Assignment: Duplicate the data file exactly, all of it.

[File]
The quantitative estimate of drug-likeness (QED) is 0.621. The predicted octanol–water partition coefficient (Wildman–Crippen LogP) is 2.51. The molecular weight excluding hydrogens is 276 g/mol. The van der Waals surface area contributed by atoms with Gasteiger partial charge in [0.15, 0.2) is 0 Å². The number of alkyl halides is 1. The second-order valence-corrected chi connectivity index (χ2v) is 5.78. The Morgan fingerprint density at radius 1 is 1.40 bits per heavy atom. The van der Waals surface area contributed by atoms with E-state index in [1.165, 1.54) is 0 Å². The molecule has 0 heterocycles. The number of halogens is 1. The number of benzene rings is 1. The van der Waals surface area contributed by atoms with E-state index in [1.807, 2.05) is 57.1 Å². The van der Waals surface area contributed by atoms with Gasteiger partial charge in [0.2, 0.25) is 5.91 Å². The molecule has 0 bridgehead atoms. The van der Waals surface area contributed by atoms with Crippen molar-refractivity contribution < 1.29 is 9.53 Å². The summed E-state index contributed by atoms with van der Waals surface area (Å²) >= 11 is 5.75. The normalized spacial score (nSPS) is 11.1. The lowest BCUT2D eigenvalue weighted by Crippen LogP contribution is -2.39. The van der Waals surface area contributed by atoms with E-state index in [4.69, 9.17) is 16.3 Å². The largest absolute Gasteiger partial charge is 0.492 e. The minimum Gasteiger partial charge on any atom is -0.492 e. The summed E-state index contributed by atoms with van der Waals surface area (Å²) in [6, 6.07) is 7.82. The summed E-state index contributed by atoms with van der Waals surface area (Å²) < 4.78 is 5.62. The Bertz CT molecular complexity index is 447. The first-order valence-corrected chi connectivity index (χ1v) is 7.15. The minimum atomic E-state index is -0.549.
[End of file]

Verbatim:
The quantitative estimate of drug-likeness (QED) is 0.621. The predicted octanol–water partition coefficient (Wildman–Crippen LogP) is 2.51. The molecular weight excluding hydrogens is 276 g/mol. The van der Waals surface area contributed by atoms with Gasteiger partial charge in [0.15, 0.2) is 0 Å². The number of alkyl halides is 1. The second-order valence-corrected chi connectivity index (χ2v) is 5.78. The Morgan fingerprint density at radius 1 is 1.40 bits per heavy atom. The van der Waals surface area contributed by atoms with E-state index in [1.165, 1.54) is 0 Å². The molecule has 0 heterocycles. The number of halogens is 1. The number of benzene rings is 1. The van der Waals surface area contributed by atoms with E-state index in [1.807, 2.05) is 57.1 Å². The van der Waals surface area contributed by atoms with Gasteiger partial charge in [0.2, 0.25) is 5.91 Å². The molecule has 0 bridgehead atoms. The van der Waals surface area contributed by atoms with Crippen molar-refractivity contribution < 1.29 is 9.53 Å². The summed E-state index contributed by atoms with van der Waals surface area (Å²) >= 11 is 5.75. The normalized spacial score (nSPS) is 11.1. The lowest BCUT2D eigenvalue weighted by Crippen LogP contribution is -2.39. The van der Waals surface area contributed by atoms with E-state index in [4.69, 9.17) is 16.3 Å². The largest absolute Gasteiger partial charge is 0.492 e. The minimum Gasteiger partial charge on any atom is -0.492 e. The summed E-state index contributed by atoms with van der Waals surface area (Å²) in [6, 6.07) is 7.82. The summed E-state index contributed by atoms with van der Waals surface area (Å²) < 4.78 is 5.62. The Bertz CT molecular complexity index is 447. The first-order valence-corrected chi connectivity index (χ1v) is 7.15. The minimum atomic E-state index is -0.549.